Marie Battiste is Mi'kmaq, from the Potlo'tek First Nation in Cape Breton, Nova Scotia. She is professor in Research and Leadership in Aboriginal Education, formerly Indian and Northern Education Program, in the Dept. of Educational Foundations at University of Saskatchewan, since 1993.
Gerald Taiaiake Alfred is a Full Professor in IGOV and in the Department of Political Science. He specializes in studies of traditional governance, the restoration of land-based cultural practices, and decolonization strategies. He is a prominent Indigenous intellectual and advisor to many First Nation governments and organizations. He has been awarded a Canada Research Chair, a National Aboriginal Achievement Award in the field of education, and the Native American Journalists Association award for best column writing.
Karina L. Walters is a Professor and William P. and Ruth Gerberding Endowed Professor in the School of Social Work at the University of Washington. She received her MSW (1990) and PhD (1995) from University of California, Los Angeles. An enrolled member of the Choctaw Nation of Oklahoma, Dr. Walters founded and directs the University-wide, interdisciplinary Indigenous Wellness Research Institute (IWRI).
The Ka Awatea project was carried out in Te Arawa as well as with and by Te Arawa, but not exclusively for Te Arawa. The project considers the imperatives of success from a Te Arawa worldview, referencing tribal icons as exemplars on which to base a hypothesis.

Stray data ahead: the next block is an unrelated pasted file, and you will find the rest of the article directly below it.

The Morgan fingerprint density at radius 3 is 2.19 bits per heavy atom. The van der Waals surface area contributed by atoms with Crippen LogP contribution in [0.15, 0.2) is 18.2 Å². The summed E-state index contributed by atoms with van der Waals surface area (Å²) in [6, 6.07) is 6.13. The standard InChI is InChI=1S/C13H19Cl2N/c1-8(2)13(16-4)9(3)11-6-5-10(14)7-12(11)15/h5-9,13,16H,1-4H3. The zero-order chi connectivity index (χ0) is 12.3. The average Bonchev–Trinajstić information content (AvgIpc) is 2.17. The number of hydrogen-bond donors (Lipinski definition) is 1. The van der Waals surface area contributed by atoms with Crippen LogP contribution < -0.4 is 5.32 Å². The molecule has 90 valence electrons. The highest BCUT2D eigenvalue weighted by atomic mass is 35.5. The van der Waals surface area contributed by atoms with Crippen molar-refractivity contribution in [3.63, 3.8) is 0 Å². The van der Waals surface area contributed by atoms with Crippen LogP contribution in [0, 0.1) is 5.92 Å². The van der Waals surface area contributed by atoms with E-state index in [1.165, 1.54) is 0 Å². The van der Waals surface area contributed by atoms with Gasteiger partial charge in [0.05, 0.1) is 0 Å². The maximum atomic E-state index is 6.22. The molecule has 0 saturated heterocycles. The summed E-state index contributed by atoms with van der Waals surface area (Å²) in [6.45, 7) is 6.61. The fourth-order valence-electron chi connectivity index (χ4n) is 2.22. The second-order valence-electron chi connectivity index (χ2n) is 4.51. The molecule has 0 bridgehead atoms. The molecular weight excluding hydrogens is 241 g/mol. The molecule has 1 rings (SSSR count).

Whilst various government statements have stipulated that Māori students should experience success ‘as Māori’, it appears that few, if any, have explained what this might look like for rangatahi, their teachers, whānau and communities.
Māori are more likely to be assessed and treated by a health practitioner trained within a western cultural system that pays little attention to Māori worldviews and continue to experience misdiagnosis, non-voluntary admissions, inappropriate psychometric testing, high suicide rates, limited choices, differences in medication regimes and poorer treatment outcomes.
For many years indigenous knowledge has been considered incompatible with western science, mainly due to the differences in knowledge inquiry and transfer, as well as more fundamental beliefs about the inseparable nature of material and non-material aspects of the universe held by the former. Increasingly however, commonalities between the two are being recognised. Both scientists and indigenous knowledge holders, and in particular practitioners, are beginning to work with each other.
Associate Professors Poia Rewi and Rawinia Higgins speak about their research programme, Te Kura Roa, at the launch of the second book in the Ngā Pae o te Māramatanga edited collection; The Value of the Māori Language: Te Hua o Te Reo Māori, published by Huia publishers, and edited by Associate Professors Higgins and Rewi, and Vincent Olsen-Reeder.